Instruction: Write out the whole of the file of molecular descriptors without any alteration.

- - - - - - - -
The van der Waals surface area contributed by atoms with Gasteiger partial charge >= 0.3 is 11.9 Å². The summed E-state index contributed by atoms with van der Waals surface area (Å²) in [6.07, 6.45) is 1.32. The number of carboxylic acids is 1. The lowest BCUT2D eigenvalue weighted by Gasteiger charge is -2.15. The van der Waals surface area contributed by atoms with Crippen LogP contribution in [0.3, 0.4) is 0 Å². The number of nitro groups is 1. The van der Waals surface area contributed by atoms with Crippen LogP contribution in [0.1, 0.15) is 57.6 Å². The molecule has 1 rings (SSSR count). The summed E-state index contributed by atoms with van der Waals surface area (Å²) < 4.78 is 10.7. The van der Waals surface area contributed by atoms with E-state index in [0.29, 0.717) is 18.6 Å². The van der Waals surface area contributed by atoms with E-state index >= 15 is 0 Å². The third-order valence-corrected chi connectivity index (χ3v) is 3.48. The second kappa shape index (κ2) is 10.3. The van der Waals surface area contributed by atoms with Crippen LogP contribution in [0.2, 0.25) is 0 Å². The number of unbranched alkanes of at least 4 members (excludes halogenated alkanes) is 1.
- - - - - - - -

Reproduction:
The van der Waals surface area contributed by atoms with Gasteiger partial charge >= 0.3 is 11.9 Å². The summed E-state index contributed by atoms with van der Waals surface area (Å²) in [6.07, 6.45) is 1.32. The number of carboxylic acids is 1. The lowest BCUT2D eigenvalue weighted by Gasteiger charge is -2.15. The van der Waals surface area contributed by atoms with Crippen LogP contribution in [0.3, 0.4) is 0 Å². The number of nitro groups is 1. The van der Waals surface area contributed by atoms with Crippen LogP contribution in [0.1, 0.15) is 57.6 Å². The molecule has 1 rings (SSSR count). The summed E-state index contributed by atoms with van der Waals surface area (Å²) < 4.78 is 10.7. The van der Waals surface area contributed by atoms with E-state index in [0.29, 0.717) is 18.6 Å². The van der Waals surface area contributed by atoms with E-state index >= 15 is 0 Å². The third-order valence-corrected chi connectivity index (χ3v) is 3.48. The second kappa shape index (κ2) is 10.3. The van der Waals surface area contributed by atoms with Crippen LogP contribution in [0.2, 0.25) is 0 Å². The number of unbranched alkanes of at least 4 members (excludes halogenated alkanes) is 1.